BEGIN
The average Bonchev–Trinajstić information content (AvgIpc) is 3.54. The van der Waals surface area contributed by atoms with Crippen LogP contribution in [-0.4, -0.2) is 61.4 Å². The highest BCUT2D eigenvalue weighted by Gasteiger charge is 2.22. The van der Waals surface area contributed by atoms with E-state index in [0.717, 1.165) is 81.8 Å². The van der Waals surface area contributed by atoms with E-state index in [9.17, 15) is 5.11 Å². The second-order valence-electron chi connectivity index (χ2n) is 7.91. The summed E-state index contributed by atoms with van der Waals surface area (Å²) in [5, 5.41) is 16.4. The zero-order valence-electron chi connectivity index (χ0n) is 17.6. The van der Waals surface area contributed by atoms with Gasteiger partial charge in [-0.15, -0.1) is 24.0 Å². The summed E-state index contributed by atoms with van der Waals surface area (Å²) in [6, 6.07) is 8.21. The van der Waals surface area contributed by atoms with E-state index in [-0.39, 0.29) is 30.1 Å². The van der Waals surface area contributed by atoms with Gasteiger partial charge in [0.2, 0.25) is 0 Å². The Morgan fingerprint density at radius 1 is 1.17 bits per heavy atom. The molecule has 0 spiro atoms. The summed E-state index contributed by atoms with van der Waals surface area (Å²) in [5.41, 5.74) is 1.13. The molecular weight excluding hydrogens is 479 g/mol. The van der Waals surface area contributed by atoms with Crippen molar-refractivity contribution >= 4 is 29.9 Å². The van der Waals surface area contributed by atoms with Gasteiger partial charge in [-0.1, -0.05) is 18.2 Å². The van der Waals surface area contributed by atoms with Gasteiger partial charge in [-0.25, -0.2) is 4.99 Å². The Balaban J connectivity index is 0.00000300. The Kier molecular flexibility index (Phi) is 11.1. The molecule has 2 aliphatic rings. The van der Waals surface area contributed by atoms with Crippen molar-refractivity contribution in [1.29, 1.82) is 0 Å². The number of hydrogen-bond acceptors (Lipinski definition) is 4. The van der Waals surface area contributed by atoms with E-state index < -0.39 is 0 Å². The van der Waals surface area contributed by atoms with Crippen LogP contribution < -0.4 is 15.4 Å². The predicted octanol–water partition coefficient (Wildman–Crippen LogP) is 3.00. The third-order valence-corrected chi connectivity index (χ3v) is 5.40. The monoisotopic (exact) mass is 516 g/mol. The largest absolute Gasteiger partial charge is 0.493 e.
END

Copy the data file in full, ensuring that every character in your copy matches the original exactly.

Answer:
The average Bonchev–Trinajstić information content (AvgIpc) is 3.54. The van der Waals surface area contributed by atoms with Crippen LogP contribution in [-0.4, -0.2) is 61.4 Å². The highest BCUT2D eigenvalue weighted by Gasteiger charge is 2.22. The van der Waals surface area contributed by atoms with E-state index in [0.717, 1.165) is 81.8 Å². The van der Waals surface area contributed by atoms with E-state index in [9.17, 15) is 5.11 Å². The second-order valence-electron chi connectivity index (χ2n) is 7.91. The summed E-state index contributed by atoms with van der Waals surface area (Å²) in [5, 5.41) is 16.4. The zero-order valence-electron chi connectivity index (χ0n) is 17.6. The van der Waals surface area contributed by atoms with Gasteiger partial charge in [-0.15, -0.1) is 24.0 Å². The summed E-state index contributed by atoms with van der Waals surface area (Å²) in [6, 6.07) is 8.21. The van der Waals surface area contributed by atoms with E-state index in [-0.39, 0.29) is 30.1 Å². The van der Waals surface area contributed by atoms with Gasteiger partial charge in [0.2, 0.25) is 0 Å². The Morgan fingerprint density at radius 1 is 1.17 bits per heavy atom. The molecule has 0 spiro atoms. The summed E-state index contributed by atoms with van der Waals surface area (Å²) in [5.41, 5.74) is 1.13. The molecular weight excluding hydrogens is 479 g/mol. The van der Waals surface area contributed by atoms with Crippen molar-refractivity contribution >= 4 is 29.9 Å². The van der Waals surface area contributed by atoms with Gasteiger partial charge in [-0.1, -0.05) is 18.2 Å². The van der Waals surface area contributed by atoms with Gasteiger partial charge in [-0.25, -0.2) is 4.99 Å². The Balaban J connectivity index is 0.00000300. The Kier molecular flexibility index (Phi) is 11.1. The molecule has 2 aliphatic rings. The van der Waals surface area contributed by atoms with Crippen molar-refractivity contribution in [1.29, 1.82) is 0 Å². The number of hydrogen-bond acceptors (Lipinski definition) is 4. The van der Waals surface area contributed by atoms with E-state index < -0.39 is 0 Å². The van der Waals surface area contributed by atoms with Crippen LogP contribution < -0.4 is 15.4 Å². The predicted octanol–water partition coefficient (Wildman–Crippen LogP) is 3.00. The third-order valence-corrected chi connectivity index (χ3v) is 5.40. The monoisotopic (exact) mass is 516 g/mol. The largest absolute Gasteiger partial charge is 0.493 e.